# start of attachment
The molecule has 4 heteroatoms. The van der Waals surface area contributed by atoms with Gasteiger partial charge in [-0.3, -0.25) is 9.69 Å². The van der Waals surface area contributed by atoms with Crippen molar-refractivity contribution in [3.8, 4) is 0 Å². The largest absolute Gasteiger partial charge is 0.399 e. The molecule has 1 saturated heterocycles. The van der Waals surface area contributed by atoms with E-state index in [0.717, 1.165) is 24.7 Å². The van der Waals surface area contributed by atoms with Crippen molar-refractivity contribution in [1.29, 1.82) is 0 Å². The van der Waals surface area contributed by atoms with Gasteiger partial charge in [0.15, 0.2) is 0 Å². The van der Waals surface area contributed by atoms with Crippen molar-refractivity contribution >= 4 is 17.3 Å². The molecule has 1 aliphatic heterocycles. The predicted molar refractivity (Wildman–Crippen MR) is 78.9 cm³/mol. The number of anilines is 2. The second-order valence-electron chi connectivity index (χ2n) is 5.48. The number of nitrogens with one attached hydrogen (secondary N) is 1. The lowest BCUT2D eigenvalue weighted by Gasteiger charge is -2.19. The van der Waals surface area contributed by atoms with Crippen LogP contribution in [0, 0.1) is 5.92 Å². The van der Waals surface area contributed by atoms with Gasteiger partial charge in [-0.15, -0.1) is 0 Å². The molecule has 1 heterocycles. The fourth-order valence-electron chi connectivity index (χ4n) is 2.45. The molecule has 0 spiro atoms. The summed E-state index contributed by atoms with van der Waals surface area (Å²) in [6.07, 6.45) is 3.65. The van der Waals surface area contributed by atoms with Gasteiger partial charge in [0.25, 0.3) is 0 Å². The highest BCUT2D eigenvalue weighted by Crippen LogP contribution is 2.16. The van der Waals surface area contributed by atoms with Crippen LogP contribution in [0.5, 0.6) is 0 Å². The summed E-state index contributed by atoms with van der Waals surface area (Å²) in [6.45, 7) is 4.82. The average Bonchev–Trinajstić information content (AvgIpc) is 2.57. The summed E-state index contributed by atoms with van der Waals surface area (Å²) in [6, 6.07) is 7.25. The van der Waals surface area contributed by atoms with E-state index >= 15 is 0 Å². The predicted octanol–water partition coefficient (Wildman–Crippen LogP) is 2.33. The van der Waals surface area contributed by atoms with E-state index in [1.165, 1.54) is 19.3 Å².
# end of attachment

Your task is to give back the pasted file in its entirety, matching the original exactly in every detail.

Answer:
The molecule has 4 heteroatoms. The van der Waals surface area contributed by atoms with Gasteiger partial charge in [-0.3, -0.25) is 9.69 Å². The van der Waals surface area contributed by atoms with Crippen molar-refractivity contribution in [3.8, 4) is 0 Å². The largest absolute Gasteiger partial charge is 0.399 e. The molecule has 1 saturated heterocycles. The van der Waals surface area contributed by atoms with E-state index in [0.717, 1.165) is 24.7 Å². The van der Waals surface area contributed by atoms with Crippen molar-refractivity contribution in [1.29, 1.82) is 0 Å². The van der Waals surface area contributed by atoms with Gasteiger partial charge in [0.15, 0.2) is 0 Å². The van der Waals surface area contributed by atoms with Crippen molar-refractivity contribution >= 4 is 17.3 Å². The molecule has 1 aliphatic heterocycles. The predicted molar refractivity (Wildman–Crippen MR) is 78.9 cm³/mol. The number of anilines is 2. The second-order valence-electron chi connectivity index (χ2n) is 5.48. The number of nitrogens with one attached hydrogen (secondary N) is 1. The lowest BCUT2D eigenvalue weighted by Gasteiger charge is -2.19. The van der Waals surface area contributed by atoms with Crippen LogP contribution in [0, 0.1) is 5.92 Å². The van der Waals surface area contributed by atoms with Gasteiger partial charge in [-0.15, -0.1) is 0 Å². The molecule has 1 heterocycles. The fourth-order valence-electron chi connectivity index (χ4n) is 2.45. The molecule has 0 spiro atoms. The summed E-state index contributed by atoms with van der Waals surface area (Å²) in [6.07, 6.45) is 3.65. The van der Waals surface area contributed by atoms with Gasteiger partial charge in [0.25, 0.3) is 0 Å². The highest BCUT2D eigenvalue weighted by Crippen LogP contribution is 2.16. The van der Waals surface area contributed by atoms with Crippen LogP contribution in [0.5, 0.6) is 0 Å². The summed E-state index contributed by atoms with van der Waals surface area (Å²) in [6.45, 7) is 4.82. The average Bonchev–Trinajstić information content (AvgIpc) is 2.57. The summed E-state index contributed by atoms with van der Waals surface area (Å²) in [6, 6.07) is 7.25. The van der Waals surface area contributed by atoms with E-state index >= 15 is 0 Å². The predicted octanol–water partition coefficient (Wildman–Crippen LogP) is 2.33. The van der Waals surface area contributed by atoms with E-state index in [1.165, 1.54) is 19.3 Å².